USA v. Davier Diaz
Opinion issued by court as to Appellant Davier Diaz. Decision: Affirmed. Opinion type: Non-Published. Opinion method: Per Curiam. The opinion is also available through the Court's Opinions page at this link http://www.ca11.uscourts.gov/opinions.
Date Filed: 04/10/2017
Page: 1 of 2
[DO NOT PUBLISH]
IN THE UNITED STATES COURT OF APPEALS
FOR THE ELEVENTH CIRCUIT
D.C. Docket No. 1:15-cr-20693-UU-1
UNITED STATES OF AMERICA,
Appeal from the United States District Court
for the Southern District of Florida
(April 10, 2017)
Before MARCUS, WILLIAM PRYOR and FAY, Circuit Judges.
Date Filed: 04/10/2017
Page: 2 of 2
Davier Diaz appeals his sentence of imprisonment for 80 months following
his guilty plea to being a felon in possession of a firearm, 18 U.S.C. § 922(g)(1).
Diaz contends that the district court erred in calculating his sentencing range when
it relied on the residual clause of section 4B1.2(a) of the Sentencing Guidelines to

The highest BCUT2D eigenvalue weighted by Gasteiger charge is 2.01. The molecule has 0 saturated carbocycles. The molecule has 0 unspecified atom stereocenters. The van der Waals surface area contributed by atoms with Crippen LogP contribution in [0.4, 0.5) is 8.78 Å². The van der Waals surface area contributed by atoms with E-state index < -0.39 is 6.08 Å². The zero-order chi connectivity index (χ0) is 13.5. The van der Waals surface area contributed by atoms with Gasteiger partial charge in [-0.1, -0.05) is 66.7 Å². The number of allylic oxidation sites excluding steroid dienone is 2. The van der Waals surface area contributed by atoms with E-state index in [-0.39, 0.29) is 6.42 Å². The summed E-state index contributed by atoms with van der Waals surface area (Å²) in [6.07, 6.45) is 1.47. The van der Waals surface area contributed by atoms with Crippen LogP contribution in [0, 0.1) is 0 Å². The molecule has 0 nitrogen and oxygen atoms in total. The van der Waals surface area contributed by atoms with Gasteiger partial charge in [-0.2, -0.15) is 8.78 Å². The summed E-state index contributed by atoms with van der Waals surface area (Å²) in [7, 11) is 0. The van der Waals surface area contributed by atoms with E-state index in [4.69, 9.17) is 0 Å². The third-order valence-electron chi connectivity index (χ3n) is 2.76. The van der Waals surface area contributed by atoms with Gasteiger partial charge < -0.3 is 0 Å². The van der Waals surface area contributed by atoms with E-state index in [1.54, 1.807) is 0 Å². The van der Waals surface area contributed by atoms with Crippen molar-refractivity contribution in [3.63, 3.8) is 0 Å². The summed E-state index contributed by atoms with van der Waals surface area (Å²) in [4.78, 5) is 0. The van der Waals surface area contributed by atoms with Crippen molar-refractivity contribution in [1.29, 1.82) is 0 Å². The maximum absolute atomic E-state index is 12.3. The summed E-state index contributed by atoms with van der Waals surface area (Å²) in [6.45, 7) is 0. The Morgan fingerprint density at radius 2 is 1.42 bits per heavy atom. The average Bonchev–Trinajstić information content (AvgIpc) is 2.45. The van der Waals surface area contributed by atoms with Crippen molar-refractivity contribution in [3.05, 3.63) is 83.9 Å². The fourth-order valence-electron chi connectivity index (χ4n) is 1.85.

conclude that his prior convictions in Florida of burglary of an unoccupied
dwelling qualified as crimes of violence. He argues that the residual clause of
section 4B1.2(a)(2) is unconstitutionally vague. We affirm.
The district court committed no error. Diaz’s argument is foreclosed by the
recent decision of the Supreme Court in Beckles v. United States, 137 S. Ct. 886,
890 (2017), and our earlier decision in United States v. Matchett, 802 F.3d 1185,
1194‒95 (11th Cir. 2015). In Beckles, the Supreme Court affirmed this Court and
ruled, as we had in Matchett, that the residual clause of section 4B1.2(a)(2) was not
unconstitutionally vague because the Sentencing Guidelines are not subject to
challenges for vagueness under the Due Process Clause of the Fifth Amendment.
Beckles, 137 S. Ct. at 890, 895. In Matchett, we also determined that a prior
conviction for burglary of an unoccupied dwelling under Florida law, Fla. Stat.
§ 810.02(1)(b), (3)(b), was a “crime of violence” under the residual clause of
section 4B1.2(a)(2). 802 F.3d at 1196‒97. We affirm Diaz’s sentence.
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